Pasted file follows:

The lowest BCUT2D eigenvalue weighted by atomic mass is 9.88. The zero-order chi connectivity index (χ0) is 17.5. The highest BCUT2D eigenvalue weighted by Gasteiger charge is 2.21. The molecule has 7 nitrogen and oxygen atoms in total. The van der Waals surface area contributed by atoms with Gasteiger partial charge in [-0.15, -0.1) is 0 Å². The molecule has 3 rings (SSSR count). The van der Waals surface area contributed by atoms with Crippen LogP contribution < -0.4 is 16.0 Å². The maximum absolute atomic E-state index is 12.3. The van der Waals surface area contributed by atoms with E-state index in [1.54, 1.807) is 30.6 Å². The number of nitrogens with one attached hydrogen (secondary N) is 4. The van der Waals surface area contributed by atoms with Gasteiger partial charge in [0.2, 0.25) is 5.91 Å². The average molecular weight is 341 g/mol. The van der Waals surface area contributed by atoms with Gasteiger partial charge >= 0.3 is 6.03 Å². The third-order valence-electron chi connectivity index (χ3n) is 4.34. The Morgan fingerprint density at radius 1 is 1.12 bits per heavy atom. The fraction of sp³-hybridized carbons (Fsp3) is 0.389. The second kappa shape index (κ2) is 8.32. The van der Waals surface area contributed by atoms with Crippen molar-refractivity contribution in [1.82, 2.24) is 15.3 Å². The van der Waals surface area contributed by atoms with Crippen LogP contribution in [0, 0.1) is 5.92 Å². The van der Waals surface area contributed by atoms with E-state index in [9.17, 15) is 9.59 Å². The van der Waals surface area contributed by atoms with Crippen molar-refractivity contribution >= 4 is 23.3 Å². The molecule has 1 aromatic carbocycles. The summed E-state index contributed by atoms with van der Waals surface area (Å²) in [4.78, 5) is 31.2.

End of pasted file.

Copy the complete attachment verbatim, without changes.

The lowest BCUT2D eigenvalue weighted by atomic mass is 9.88. The zero-order chi connectivity index (χ0) is 17.5. The highest BCUT2D eigenvalue weighted by Gasteiger charge is 2.21. The molecule has 7 nitrogen and oxygen atoms in total. The van der Waals surface area contributed by atoms with Gasteiger partial charge in [-0.15, -0.1) is 0 Å². The molecule has 3 rings (SSSR count). The van der Waals surface area contributed by atoms with Crippen LogP contribution < -0.4 is 16.0 Å². The maximum absolute atomic E-state index is 12.3. The van der Waals surface area contributed by atoms with E-state index in [1.54, 1.807) is 30.6 Å². The number of nitrogens with one attached hydrogen (secondary N) is 4. The van der Waals surface area contributed by atoms with Gasteiger partial charge in [0.2, 0.25) is 5.91 Å². The average molecular weight is 341 g/mol. The van der Waals surface area contributed by atoms with Gasteiger partial charge >= 0.3 is 6.03 Å². The third-order valence-electron chi connectivity index (χ3n) is 4.34. The Morgan fingerprint density at radius 1 is 1.12 bits per heavy atom. The fraction of sp³-hybridized carbons (Fsp3) is 0.389. The second kappa shape index (κ2) is 8.32. The van der Waals surface area contributed by atoms with Crippen molar-refractivity contribution in [1.82, 2.24) is 15.3 Å². The van der Waals surface area contributed by atoms with Crippen LogP contribution in [0, 0.1) is 5.92 Å². The van der Waals surface area contributed by atoms with E-state index in [9.17, 15) is 9.59 Å². The van der Waals surface area contributed by atoms with Crippen molar-refractivity contribution >= 4 is 23.3 Å². The molecule has 1 aromatic carbocycles. The summed E-state index contributed by atoms with van der Waals surface area (Å²) in [4.78, 5) is 31.2.